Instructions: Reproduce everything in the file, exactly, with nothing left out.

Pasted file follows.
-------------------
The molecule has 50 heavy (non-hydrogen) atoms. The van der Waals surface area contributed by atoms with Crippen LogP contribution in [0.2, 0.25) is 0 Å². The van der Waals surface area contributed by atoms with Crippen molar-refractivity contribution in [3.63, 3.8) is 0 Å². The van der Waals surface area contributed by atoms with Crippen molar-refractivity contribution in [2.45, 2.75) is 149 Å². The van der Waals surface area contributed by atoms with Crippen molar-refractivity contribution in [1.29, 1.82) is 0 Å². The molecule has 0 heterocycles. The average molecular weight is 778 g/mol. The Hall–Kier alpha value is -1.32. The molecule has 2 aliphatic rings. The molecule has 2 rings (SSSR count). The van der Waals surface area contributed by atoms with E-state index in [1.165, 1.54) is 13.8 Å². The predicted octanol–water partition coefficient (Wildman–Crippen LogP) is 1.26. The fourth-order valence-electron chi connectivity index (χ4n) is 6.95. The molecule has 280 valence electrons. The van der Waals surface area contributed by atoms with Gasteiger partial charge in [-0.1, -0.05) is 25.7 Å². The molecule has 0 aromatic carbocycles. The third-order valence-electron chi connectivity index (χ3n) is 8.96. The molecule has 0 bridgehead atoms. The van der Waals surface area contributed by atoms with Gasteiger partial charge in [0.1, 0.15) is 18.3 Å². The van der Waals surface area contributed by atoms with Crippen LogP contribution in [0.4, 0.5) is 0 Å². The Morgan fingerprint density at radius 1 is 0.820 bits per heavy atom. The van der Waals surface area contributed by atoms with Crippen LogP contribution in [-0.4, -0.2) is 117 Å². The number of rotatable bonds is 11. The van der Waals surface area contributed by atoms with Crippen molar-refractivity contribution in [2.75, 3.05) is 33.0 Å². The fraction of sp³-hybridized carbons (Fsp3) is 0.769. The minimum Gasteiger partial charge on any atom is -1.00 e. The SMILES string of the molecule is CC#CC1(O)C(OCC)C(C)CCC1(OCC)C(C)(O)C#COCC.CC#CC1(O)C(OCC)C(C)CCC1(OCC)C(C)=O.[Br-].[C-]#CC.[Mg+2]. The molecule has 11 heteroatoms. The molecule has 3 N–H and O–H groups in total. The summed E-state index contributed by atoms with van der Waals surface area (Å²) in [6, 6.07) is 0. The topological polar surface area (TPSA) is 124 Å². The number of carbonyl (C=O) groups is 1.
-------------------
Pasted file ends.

The molecule has 50 heavy (non-hydrogen) atoms. The van der Waals surface area contributed by atoms with Crippen LogP contribution in [0.2, 0.25) is 0 Å². The van der Waals surface area contributed by atoms with Crippen molar-refractivity contribution in [3.63, 3.8) is 0 Å². The van der Waals surface area contributed by atoms with Crippen molar-refractivity contribution in [2.45, 2.75) is 149 Å². The van der Waals surface area contributed by atoms with Crippen molar-refractivity contribution in [1.29, 1.82) is 0 Å². The molecule has 0 heterocycles. The average molecular weight is 778 g/mol. The Hall–Kier alpha value is -1.32. The molecule has 2 aliphatic rings. The molecule has 2 rings (SSSR count). The van der Waals surface area contributed by atoms with E-state index in [1.165, 1.54) is 13.8 Å². The predicted octanol–water partition coefficient (Wildman–Crippen LogP) is 1.26. The fourth-order valence-electron chi connectivity index (χ4n) is 6.95. The molecule has 280 valence electrons. The van der Waals surface area contributed by atoms with Gasteiger partial charge in [-0.1, -0.05) is 25.7 Å². The molecule has 0 aromatic carbocycles. The third-order valence-electron chi connectivity index (χ3n) is 8.96. The molecule has 0 bridgehead atoms. The van der Waals surface area contributed by atoms with Gasteiger partial charge in [0.1, 0.15) is 18.3 Å². The van der Waals surface area contributed by atoms with Crippen LogP contribution in [0.4, 0.5) is 0 Å². The Morgan fingerprint density at radius 1 is 0.820 bits per heavy atom. The van der Waals surface area contributed by atoms with Crippen LogP contribution in [-0.4, -0.2) is 117 Å². The number of rotatable bonds is 11. The van der Waals surface area contributed by atoms with Crippen molar-refractivity contribution in [2.75, 3.05) is 33.0 Å². The fraction of sp³-hybridized carbons (Fsp3) is 0.769. The minimum Gasteiger partial charge on any atom is -1.00 e. The SMILES string of the molecule is CC#CC1(O)C(OCC)C(C)CCC1(OCC)C(C)(O)C#COCC.CC#CC1(O)C(OCC)C(C)CCC1(OCC)C(C)=O.[Br-].[C-]#CC.[Mg+2]. The molecule has 11 heteroatoms. The molecule has 3 N–H and O–H groups in total. The summed E-state index contributed by atoms with van der Waals surface area (Å²) in [6, 6.07) is 0. The topological polar surface area (TPSA) is 124 Å². The number of carbonyl (C=O) groups is 1.